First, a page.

Dr. Claudia Lopez, Assistant Professor


Email: claudia.lopez2@csulb.edu
Webpage: https://claudiamarialopez.weebly.com/
Office: PSY-127
Phone: 562 985 1168
Pronouns: she/her/hers

Main Courses:

  • Modern Sociological Thought (SOC 357)
  • Qualitative Research Methods (SOC 354)
  • Sociology of Globalization (SOC 430)

Research Interests:

  • Global migration, displacement, citizenship, gender, race, class, critical urban studies, collective memory, social movements, Latin America


  • A.A. Liberal Arts, Long Beach City College, 2007
  • B.A. Sociology, concentration in Criminology; minor in Legal Studies, San Jose State University, 2008
  • M.A. Sociology, UC Santa Cruz, 2012
  • PhD. Sociology, designated emphases Latin American and Latinx Studies and Feminist Studies, UC Santa Cruz, 2017

Current research:

“How Do Citizens Become Non-Citizens?”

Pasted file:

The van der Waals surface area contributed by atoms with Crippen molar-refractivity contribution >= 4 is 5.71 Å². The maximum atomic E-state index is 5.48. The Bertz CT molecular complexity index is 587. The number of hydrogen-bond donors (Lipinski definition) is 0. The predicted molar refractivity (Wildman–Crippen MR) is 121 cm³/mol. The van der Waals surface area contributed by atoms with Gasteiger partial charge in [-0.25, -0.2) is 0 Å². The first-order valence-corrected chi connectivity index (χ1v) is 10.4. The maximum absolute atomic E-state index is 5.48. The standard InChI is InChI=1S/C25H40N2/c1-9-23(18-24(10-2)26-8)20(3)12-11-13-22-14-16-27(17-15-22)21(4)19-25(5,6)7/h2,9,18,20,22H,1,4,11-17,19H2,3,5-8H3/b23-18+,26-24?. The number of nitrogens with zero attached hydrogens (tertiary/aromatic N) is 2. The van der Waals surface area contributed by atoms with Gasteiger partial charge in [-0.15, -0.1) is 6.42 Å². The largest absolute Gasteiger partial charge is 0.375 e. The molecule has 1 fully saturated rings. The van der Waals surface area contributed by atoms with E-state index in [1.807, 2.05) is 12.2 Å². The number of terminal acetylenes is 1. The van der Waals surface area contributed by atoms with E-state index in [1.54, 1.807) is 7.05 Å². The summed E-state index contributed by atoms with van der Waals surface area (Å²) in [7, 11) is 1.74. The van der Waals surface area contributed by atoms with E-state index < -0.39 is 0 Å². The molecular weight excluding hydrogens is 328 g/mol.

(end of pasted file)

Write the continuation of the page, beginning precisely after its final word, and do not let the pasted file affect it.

My current project, “The Life-Cycle of Forced Migration: The Lives and Politics of Rural Internally Displaced Persons in the Medellín “Miracle,” engages with the three fields of migration, development and urban studies to examine integration and citizenship.  With over 7 million people displaced over the last 30 years, Colombia is home to the largest population of internal forced migrants in the world. I use this exceptional case to expand our understanding of migration, with a particular focus on mobility, belonging and citizenship. My research utilizes a feminist mixed­ method for gathering data, drawing from ethnographic interviews (n=81) and surveys (n=112) with internally displaced persons, as well as interviews with representatives of government agencies (n=22) and NGOs (n=16), to examine the macro­, meso­, and micro­level determinants of integration as the displaced reconstruct their lives in the city of Medellín, Colombia. I use the concept of the life­cycle of forced migration to tease out the multiple forms and phases of displacement experienced by migrants. Each chapter of the manuscript in-progress is organized around one of four phases of forced migration, namely displacement, resettlement, integration, and community-­building. In every phase, I engage with four key ideas: displaced consciousness, partial citizenship, the state-society interface, and place.   I argue that different shifts occur throughout the life-cycle, as the displaced interact in the urban with the state, economy, and receiving community, that (re)make and influence displaced peasant’s individual and collective identity as related to their membership to the nation.  Ultimately, I contend that this research demonstrates the limits of integration and national citizenship, offering a more nuanced approach for examining citizenship as a spectrum, pushing us to examine belonging beyond a binary category of citizen/non-citizen; included and excluded.